The Burden of Proof Remains! Causal Connection Must Be Proven.

Marshall Dennehey

Normandy Insurance Company v. Mohammed Bouayad and Value Car Rental, LLC; Case No. 1D21-1717; On appeal from an order of the Office of the Judges of Compensation Claims, Neal P. Pitts; Decision date: August 16, 2023

The claimant, shot by unknown assailant while walking between his employer’s locations, did not meet his burden of proof. However, the District Court certified the below question to the Supreme Court for further clarification.

The claimant worked as the general manager for Value Care Rental in the Orlando International Airport Holiday Inn, which was near the airport and an industrial park. The premises of the car rental business consisted of a kiosk desk inside the hotel atrium and an office in a separate building that were separated by a 50-foot covered walkway with bushes on one side and what claimant alleged was a poorly lit smoking area to the other side.

On the date of the incident, at around midnight, the claimant was walking from the kiosk to the office with paperwork in hand, but no cash. As he passed the smoking area, an unknown assailant emerged and shot him seven times at close range. The assailant did not attempt to rob or take anything from him. After, the claimant told a guest, “Robert shot me,” and that the police should look for a blue Mustang.

The claimant petitioned for workers’ compensation benefits, which the employer/carrier denied, arguing that his injures did not arise out of his work because he and his family had been threatened the day before the shooting. However, the parties stipulated that he was in the course and scope of his employment. The claimant later retracted his claim that Robert shot him. Each party presented criminal expert witnesses to testify about whether there was an increased risk of becoming a victim of crime when at work versus at home.

After rehearing, the Judge of Compensation Claims held that the claimant’s work environment contributed to a higher likelihood of being a victim of crime. On appeal, the First District Court of Appeal pointed out that it is the claimant’s burden of proof to show that his accident happened not only in the course and scope of employment, but also that it arose out of it. Here, the claimant had the burden of showing occupational causation, and it was not the employer’s/carrier’s burden to show that there was a non-work-related cause of his injuries. If the claimant satisfied his burden of showing that the accident arose out of his work, the burden would then shift to the employer/carrier to prove any affirmative defense. In this case, there were no competing causes to consider, the cause was known—he was shot—which meant the employer/carrier did not prompt the major contributing cause analysis by claiming it was personal in nature. The court distinguished this case from prior cases, such as Caputo v. ABC Fine Wine & Spirits, 93 So. 3d 1097, 1099 (Fla. 1st DCA 2012), arguing that previous landmark cases have had but one occupational cause. Therefore, the claimant was not required to submit evidence of a major contributing cause. The key in the previous cases is that the claimants met their burden of showing their work was causally connected to their injuries under the “any exertion” test.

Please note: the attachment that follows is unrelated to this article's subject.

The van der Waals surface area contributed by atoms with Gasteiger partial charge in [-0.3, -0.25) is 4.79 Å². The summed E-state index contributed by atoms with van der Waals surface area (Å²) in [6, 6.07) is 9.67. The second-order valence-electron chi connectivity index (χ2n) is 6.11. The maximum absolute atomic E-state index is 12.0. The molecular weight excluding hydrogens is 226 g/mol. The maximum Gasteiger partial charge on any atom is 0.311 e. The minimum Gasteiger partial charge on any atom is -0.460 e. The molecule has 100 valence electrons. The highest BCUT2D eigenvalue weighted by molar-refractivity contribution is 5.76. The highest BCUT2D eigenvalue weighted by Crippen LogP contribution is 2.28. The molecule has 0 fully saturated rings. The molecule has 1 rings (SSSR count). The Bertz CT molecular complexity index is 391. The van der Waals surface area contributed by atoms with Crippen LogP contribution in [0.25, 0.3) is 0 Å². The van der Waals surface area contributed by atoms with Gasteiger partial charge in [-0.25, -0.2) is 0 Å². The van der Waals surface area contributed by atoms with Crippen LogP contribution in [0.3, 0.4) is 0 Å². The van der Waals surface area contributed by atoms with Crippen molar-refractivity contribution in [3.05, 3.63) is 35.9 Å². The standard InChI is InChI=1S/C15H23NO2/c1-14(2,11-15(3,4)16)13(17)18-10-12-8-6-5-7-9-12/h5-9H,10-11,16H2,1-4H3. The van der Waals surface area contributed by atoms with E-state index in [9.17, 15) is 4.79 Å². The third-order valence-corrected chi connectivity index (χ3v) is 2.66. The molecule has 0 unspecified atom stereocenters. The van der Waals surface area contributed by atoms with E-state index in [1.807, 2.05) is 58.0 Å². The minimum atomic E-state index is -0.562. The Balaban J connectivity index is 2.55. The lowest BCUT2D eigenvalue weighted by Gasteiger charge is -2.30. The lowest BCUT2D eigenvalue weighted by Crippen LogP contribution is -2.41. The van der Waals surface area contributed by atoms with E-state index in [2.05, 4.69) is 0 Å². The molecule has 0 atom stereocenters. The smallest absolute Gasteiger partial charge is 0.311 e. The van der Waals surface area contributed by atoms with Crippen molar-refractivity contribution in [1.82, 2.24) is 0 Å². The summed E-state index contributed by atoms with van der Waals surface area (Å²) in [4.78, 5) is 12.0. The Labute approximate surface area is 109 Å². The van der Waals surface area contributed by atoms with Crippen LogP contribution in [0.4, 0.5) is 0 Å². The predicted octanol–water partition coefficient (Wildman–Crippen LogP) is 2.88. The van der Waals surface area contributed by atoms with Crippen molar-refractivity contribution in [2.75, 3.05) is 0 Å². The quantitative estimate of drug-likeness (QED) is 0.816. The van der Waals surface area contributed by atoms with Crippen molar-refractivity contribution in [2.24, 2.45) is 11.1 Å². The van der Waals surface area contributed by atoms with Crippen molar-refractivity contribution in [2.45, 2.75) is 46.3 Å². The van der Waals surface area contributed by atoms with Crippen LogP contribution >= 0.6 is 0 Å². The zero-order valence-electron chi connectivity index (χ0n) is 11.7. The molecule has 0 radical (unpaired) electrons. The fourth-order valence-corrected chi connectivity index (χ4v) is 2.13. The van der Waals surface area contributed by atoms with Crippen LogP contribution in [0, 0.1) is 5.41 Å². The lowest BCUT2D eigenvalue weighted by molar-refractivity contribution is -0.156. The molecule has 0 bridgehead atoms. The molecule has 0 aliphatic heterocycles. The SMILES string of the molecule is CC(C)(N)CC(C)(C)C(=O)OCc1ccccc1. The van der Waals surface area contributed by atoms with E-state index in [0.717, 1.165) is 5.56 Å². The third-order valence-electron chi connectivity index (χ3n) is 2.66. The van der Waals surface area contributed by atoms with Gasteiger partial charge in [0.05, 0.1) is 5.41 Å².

The Court of Appeal reversed the judge’s award of benefits and held the claimant did not prove that his injuries arose out of his work. The court said that, at most, he was in the wrong place at the wrong time, which is not enough to establish occupation causation. They went on to say the question for the judge was, did the act of walking between Value’s facilities cause him to be shot? The court found it did not and that his injuries were caused by the act of the shooter.

They acknowledged the Supreme Court and First District Court of Appeal have found in the past that an employee’s injury is compensable even when the injury is caused by an act of a tortfeasor, such as in Strother v. Morrison Cafeteria, 383 So. 2d 623 (Fla. 1980). However, they distinguished each of the prior cases to this case at hand because in those cases, the assault was connected to the claimant’s work.

The court then certified the following question to the Supreme Court:

Notwithstanding Strother v. Morrison Cafeteria, 383 So. 2d 623 (Fla. 1980), when an act of a third-party tortfeasor is the sole cause of an injury to an employee who is in the course and scope of employment, can the tortfeasor’s act satisfy the occupational causation element, as defined by Section 440.02(36), Florida statutes, necessary for compensability under the Worker’s Compensation Law?

DISCLAIMER: Because of the generality of this update, the information provided herein may not be applicable in all situations and should not be acted upon without specific legal advice based on particular situations.

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